International Survey Measures Key Levels of Performance in UK Schools

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11th December 2012 15:27 - Education

 

A global study by the Amsterdam-based International Association for the Evaluation of Educational Achievement (IEA) has shown how well schools in different countries are performing.

The research compared dozens of countries based on assessments carried out at various times on hundreds of thousands of student samples.

The Pirls assessment (Progress in International Reading Literacy Study) has seen Britain making progress in schools for reading ability – England is now ranked 11th out of 45 nations, compared to 15th from 40 countries in the 2006 study.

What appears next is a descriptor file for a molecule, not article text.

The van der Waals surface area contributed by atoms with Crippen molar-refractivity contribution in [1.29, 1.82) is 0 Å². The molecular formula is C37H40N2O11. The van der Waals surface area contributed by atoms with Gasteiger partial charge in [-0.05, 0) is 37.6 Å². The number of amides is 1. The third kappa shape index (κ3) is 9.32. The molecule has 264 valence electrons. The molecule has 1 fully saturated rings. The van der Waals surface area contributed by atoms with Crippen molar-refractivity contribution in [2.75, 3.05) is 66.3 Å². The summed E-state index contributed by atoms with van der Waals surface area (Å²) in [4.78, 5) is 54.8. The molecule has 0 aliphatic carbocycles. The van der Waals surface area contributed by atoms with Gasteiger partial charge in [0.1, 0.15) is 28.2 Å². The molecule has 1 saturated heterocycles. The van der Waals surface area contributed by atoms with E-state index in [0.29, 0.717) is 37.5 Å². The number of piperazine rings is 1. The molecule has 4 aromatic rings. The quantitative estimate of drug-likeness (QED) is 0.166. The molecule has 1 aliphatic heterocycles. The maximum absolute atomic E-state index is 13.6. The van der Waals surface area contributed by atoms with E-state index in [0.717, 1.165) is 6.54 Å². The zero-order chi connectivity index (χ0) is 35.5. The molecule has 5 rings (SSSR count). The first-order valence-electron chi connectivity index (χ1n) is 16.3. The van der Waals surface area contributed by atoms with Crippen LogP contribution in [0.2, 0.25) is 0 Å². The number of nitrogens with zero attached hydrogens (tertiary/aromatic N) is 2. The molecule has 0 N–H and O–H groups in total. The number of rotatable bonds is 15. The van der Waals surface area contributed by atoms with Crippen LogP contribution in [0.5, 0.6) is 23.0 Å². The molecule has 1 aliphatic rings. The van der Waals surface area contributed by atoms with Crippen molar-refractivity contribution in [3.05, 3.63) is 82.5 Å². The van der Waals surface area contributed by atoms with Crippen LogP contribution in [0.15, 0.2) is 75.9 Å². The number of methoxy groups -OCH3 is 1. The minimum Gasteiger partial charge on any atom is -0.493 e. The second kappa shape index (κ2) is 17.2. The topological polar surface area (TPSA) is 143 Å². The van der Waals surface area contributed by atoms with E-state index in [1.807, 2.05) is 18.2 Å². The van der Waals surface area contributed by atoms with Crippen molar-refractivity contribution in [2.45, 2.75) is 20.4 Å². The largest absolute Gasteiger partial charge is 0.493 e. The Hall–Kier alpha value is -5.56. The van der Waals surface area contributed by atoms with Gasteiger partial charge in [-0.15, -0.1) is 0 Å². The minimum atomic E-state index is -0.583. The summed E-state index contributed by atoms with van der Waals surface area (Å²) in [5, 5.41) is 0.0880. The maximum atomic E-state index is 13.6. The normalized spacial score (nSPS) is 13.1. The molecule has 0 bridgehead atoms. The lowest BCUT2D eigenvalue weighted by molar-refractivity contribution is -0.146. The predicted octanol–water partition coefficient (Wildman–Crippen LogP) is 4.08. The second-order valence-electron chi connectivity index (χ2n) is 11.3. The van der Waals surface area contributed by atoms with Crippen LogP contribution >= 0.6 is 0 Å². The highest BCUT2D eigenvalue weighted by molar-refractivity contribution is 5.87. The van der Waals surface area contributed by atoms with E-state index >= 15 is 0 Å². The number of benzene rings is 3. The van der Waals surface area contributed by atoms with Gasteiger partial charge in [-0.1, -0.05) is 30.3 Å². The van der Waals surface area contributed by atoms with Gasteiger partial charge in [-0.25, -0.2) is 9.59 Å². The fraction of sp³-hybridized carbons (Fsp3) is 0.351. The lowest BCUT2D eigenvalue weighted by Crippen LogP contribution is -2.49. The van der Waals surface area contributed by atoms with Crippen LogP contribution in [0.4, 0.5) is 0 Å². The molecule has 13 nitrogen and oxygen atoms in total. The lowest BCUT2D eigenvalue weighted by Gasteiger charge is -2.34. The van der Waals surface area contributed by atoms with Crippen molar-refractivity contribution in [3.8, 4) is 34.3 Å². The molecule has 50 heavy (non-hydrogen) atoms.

Meanwhile the Timms assessment (Trends in International Maths and Science Study), for students aged around 10 and around 14, has found the UK holding steady for maths achievement compared to the previous survey.

British children did not fare well on the science front however – both age groups have lost years of gradual gains, reverting back to the scores seen in the first such study in 1995.

Junior Education Minister and Tory MP Elizabeth Truss believes the UK should more closely mirror the hard-edged educational policies of Singapore, Korea and Hong Kong. She claims the lack of progress in maths and a drop in science is connected to the end of compulsory tests for all 11-year-olds, adding that the current results are "a real concern".

 

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